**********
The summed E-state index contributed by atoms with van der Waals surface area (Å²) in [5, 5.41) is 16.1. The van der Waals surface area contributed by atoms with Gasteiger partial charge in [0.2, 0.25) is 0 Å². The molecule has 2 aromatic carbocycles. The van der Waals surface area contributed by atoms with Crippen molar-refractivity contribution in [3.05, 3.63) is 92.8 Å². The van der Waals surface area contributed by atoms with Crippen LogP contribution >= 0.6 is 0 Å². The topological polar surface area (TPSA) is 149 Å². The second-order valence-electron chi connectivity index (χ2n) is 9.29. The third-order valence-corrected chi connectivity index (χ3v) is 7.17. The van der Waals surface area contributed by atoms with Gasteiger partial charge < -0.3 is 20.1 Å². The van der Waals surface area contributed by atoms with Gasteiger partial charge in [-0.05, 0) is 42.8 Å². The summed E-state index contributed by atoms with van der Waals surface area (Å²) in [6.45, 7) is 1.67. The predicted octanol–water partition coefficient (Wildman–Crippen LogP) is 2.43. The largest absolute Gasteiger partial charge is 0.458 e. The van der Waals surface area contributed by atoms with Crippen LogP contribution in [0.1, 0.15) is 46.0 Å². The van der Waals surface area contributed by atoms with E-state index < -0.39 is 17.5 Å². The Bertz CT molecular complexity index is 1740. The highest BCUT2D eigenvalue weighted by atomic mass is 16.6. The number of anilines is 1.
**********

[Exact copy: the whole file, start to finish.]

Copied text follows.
The summed E-state index contributed by atoms with van der Waals surface area (Å²) in [5, 5.41) is 16.1. The van der Waals surface area contributed by atoms with Gasteiger partial charge in [0.2, 0.25) is 0 Å². The molecule has 2 aromatic carbocycles. The van der Waals surface area contributed by atoms with Crippen molar-refractivity contribution in [3.05, 3.63) is 92.8 Å². The van der Waals surface area contributed by atoms with Crippen LogP contribution >= 0.6 is 0 Å². The topological polar surface area (TPSA) is 149 Å². The second-order valence-electron chi connectivity index (χ2n) is 9.29. The third-order valence-corrected chi connectivity index (χ3v) is 7.17. The van der Waals surface area contributed by atoms with Gasteiger partial charge < -0.3 is 20.1 Å². The van der Waals surface area contributed by atoms with Gasteiger partial charge in [-0.05, 0) is 42.8 Å². The summed E-state index contributed by atoms with van der Waals surface area (Å²) in [6.45, 7) is 1.67. The predicted octanol–water partition coefficient (Wildman–Crippen LogP) is 2.43. The largest absolute Gasteiger partial charge is 0.458 e. The van der Waals surface area contributed by atoms with Crippen LogP contribution in [0.1, 0.15) is 46.0 Å². The van der Waals surface area contributed by atoms with E-state index < -0.39 is 17.5 Å². The Bertz CT molecular complexity index is 1740. The highest BCUT2D eigenvalue weighted by atomic mass is 16.6. The number of anilines is 1.